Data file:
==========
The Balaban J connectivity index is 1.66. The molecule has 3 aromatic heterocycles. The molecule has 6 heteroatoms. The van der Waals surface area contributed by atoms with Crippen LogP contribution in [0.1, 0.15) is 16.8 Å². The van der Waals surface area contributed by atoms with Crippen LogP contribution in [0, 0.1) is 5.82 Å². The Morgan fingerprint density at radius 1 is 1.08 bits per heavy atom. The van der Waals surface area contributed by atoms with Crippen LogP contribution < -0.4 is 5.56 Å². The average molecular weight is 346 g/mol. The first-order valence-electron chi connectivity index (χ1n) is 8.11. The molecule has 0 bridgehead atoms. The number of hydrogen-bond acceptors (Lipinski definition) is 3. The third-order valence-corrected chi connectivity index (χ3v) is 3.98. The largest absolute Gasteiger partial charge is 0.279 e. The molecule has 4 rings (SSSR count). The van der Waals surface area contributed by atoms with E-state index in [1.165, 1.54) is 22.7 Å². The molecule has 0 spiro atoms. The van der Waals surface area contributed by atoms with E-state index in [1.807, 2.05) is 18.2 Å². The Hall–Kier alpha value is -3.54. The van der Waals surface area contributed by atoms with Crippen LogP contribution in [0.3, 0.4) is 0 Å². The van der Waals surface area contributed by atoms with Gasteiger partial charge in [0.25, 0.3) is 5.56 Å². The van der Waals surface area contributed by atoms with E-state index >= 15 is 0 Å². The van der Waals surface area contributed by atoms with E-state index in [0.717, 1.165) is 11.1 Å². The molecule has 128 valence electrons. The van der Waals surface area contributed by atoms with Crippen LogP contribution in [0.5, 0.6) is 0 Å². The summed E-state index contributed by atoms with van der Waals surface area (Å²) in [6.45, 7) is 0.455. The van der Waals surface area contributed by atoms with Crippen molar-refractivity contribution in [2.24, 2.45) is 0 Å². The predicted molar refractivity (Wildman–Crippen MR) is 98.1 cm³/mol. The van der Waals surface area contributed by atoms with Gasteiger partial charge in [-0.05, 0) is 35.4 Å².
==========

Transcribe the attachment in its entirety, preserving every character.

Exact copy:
The Balaban J connectivity index is 1.66. The molecule has 3 aromatic heterocycles. The molecule has 6 heteroatoms. The van der Waals surface area contributed by atoms with Crippen LogP contribution in [0.1, 0.15) is 16.8 Å². The van der Waals surface area contributed by atoms with Crippen LogP contribution in [0, 0.1) is 5.82 Å². The Morgan fingerprint density at radius 1 is 1.08 bits per heavy atom. The van der Waals surface area contributed by atoms with Crippen LogP contribution < -0.4 is 5.56 Å². The average molecular weight is 346 g/mol. The first-order valence-electron chi connectivity index (χ1n) is 8.11. The molecule has 0 bridgehead atoms. The number of hydrogen-bond acceptors (Lipinski definition) is 3. The third-order valence-corrected chi connectivity index (χ3v) is 3.98. The largest absolute Gasteiger partial charge is 0.279 e. The molecule has 4 rings (SSSR count). The van der Waals surface area contributed by atoms with E-state index in [1.165, 1.54) is 22.7 Å². The molecule has 0 spiro atoms. The van der Waals surface area contributed by atoms with E-state index in [1.807, 2.05) is 18.2 Å². The Hall–Kier alpha value is -3.54. The van der Waals surface area contributed by atoms with Crippen LogP contribution in [0.3, 0.4) is 0 Å². The van der Waals surface area contributed by atoms with Gasteiger partial charge in [0.25, 0.3) is 5.56 Å². The van der Waals surface area contributed by atoms with E-state index >= 15 is 0 Å². The van der Waals surface area contributed by atoms with E-state index in [0.717, 1.165) is 11.1 Å². The molecule has 128 valence electrons. The van der Waals surface area contributed by atoms with Crippen LogP contribution in [0.5, 0.6) is 0 Å². The summed E-state index contributed by atoms with van der Waals surface area (Å²) in [6.45, 7) is 0.455. The van der Waals surface area contributed by atoms with Crippen molar-refractivity contribution in [2.24, 2.45) is 0 Å². The predicted molar refractivity (Wildman–Crippen MR) is 98.1 cm³/mol. The van der Waals surface area contributed by atoms with Gasteiger partial charge in [-0.05, 0) is 35.4 Å².